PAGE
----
Rayleigh-Bènard convection

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Rayleigh-Bènard convection

[′rā·lē bā′när kən‚vek·shən]
(physics)
Convection of a fluid heated from below, characterized by a regular array of usually hexagonal cells.
References in periodicals archive ?
These are called Benard cells. They tend to be hexagonal in shape, but may be four- or five-sided or even roughly circular.
Early forms of such organization can be found in the astonishing ability of dissipative structures such as Benard cells to maintain extremely improbable configurations under far from equilibrium conditions.
A classic simple example of emergence is the formation of Benard cells as water is heated in a pan.
This creates a successive cell that is well known as Benard cells. It is important to note that the Rayleigh number in the present study is based on the total height of the enclosure.
On the surface structure and the hydrodynamics of the Benard Cells. Experiment.
Visibly, Benard cells of a given medium are very similar to each other, as well as the subsequent cycles of the Belousov-Zhabotinsky (BZ) reaction.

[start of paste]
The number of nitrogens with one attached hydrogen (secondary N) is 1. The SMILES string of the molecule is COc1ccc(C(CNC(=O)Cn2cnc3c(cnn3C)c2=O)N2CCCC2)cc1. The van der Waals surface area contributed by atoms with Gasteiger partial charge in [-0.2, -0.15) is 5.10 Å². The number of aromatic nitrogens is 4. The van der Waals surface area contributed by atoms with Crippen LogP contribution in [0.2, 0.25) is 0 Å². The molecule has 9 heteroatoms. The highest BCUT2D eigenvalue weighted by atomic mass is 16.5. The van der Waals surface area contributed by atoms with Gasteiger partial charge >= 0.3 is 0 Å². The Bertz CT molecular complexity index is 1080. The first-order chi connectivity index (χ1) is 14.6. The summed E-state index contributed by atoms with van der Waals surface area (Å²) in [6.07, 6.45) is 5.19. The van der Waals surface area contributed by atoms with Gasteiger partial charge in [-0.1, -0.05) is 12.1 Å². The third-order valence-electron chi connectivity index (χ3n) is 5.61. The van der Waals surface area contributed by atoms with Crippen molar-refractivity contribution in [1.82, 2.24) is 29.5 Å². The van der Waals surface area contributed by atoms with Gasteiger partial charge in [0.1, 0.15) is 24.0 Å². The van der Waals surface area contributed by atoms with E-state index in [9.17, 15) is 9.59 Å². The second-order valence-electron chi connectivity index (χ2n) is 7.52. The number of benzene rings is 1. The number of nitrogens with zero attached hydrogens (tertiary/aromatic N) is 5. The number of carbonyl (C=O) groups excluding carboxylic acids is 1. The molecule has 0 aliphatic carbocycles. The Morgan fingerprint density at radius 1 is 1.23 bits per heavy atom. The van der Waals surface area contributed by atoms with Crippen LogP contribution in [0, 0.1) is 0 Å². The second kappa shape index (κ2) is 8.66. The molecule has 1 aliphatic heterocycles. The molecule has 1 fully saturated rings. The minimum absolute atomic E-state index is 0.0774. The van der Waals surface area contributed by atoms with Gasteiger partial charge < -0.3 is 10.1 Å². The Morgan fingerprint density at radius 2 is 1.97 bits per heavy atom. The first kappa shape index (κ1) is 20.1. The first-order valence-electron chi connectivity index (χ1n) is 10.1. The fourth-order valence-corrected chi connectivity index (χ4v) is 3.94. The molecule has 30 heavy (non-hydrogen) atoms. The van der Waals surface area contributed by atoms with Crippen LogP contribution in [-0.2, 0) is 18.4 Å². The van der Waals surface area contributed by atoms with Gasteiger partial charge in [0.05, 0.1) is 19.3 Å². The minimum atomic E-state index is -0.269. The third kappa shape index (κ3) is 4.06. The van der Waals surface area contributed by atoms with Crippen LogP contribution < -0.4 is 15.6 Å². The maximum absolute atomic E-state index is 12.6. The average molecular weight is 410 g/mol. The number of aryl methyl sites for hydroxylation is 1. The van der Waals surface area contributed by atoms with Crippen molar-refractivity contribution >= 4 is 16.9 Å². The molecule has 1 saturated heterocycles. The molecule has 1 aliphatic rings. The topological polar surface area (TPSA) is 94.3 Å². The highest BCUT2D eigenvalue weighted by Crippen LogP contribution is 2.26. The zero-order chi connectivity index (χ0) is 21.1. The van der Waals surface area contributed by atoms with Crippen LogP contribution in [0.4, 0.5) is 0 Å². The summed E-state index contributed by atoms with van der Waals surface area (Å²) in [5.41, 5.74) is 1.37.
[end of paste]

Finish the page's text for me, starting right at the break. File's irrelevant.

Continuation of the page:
(2) Flow currents within the film (9-10) -- In the wet film, as water volatilizes, the temperature, surface, and interfacial tension will decline, more hydrophilic pigments will be carried with water to the surface, and Benard cells are formed.
It prevents adequate flow-out and leveling (the resultant surface may be quite rough and/or bumpy), often produces streaks and blotches, prevents good color development, causes flooding, floating and Benard cells, and generally hurts appearance.
Flocculation can contribute to a number of defects, including poor gloss, poor leveling, flooding and floating, Benard cells, and poor color development (see the March 2006 issue of JCT COATINGSTECH for more information on flocculation).
It prevents adequate flow-out and leveling (the surface may be quite rough), often produces streaks and blotches, prevents good color development, causes flooding, floating and Benard cells, and generally hurts appearance.
Haze may be due to fine solvent pops or pinholes, fine orange peel, roughness (caused by dry spray, flocculation or poor coalescence), small Benard cells, material that has exuded to the surface, material that condensed on the surface in the oven, absorption or trapping of moisture (which may be a form of blushing), degradation by overbaking, or the effects of oven gasses on the surface.
Benard cells are defects that look as if someone has imprinted a series of hexagonal shapes on the surface of the paint film.